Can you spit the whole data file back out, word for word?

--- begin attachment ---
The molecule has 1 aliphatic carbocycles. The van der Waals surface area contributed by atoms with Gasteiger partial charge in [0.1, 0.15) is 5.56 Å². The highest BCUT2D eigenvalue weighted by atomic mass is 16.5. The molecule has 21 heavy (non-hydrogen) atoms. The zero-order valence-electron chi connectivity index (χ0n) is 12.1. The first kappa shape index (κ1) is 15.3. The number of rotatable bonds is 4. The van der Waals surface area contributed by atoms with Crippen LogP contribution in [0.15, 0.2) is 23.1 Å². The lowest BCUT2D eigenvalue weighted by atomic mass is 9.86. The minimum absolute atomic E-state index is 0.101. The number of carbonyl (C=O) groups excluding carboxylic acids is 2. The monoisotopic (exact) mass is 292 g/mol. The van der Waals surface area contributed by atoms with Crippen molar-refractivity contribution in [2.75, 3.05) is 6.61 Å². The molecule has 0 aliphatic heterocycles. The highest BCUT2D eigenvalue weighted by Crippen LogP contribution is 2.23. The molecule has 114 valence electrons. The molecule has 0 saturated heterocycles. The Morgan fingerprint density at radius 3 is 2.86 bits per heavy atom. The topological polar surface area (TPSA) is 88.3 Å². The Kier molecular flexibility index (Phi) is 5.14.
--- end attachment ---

The molecule has 1 aliphatic carbocycles. The van der Waals surface area contributed by atoms with Gasteiger partial charge in [0.1, 0.15) is 5.56 Å². The highest BCUT2D eigenvalue weighted by atomic mass is 16.5. The molecule has 21 heavy (non-hydrogen) atoms. The zero-order valence-electron chi connectivity index (χ0n) is 12.1. The first kappa shape index (κ1) is 15.3. The number of rotatable bonds is 4. The van der Waals surface area contributed by atoms with Crippen LogP contribution in [0.15, 0.2) is 23.1 Å². The lowest BCUT2D eigenvalue weighted by atomic mass is 9.86. The minimum absolute atomic E-state index is 0.101. The number of carbonyl (C=O) groups excluding carboxylic acids is 2. The monoisotopic (exact) mass is 292 g/mol. The van der Waals surface area contributed by atoms with Crippen molar-refractivity contribution in [2.75, 3.05) is 6.61 Å². The molecule has 0 aliphatic heterocycles. The highest BCUT2D eigenvalue weighted by Crippen LogP contribution is 2.23. The molecule has 114 valence electrons. The molecule has 0 saturated heterocycles. The Morgan fingerprint density at radius 3 is 2.86 bits per heavy atom. The topological polar surface area (TPSA) is 88.3 Å². The Kier molecular flexibility index (Phi) is 5.14.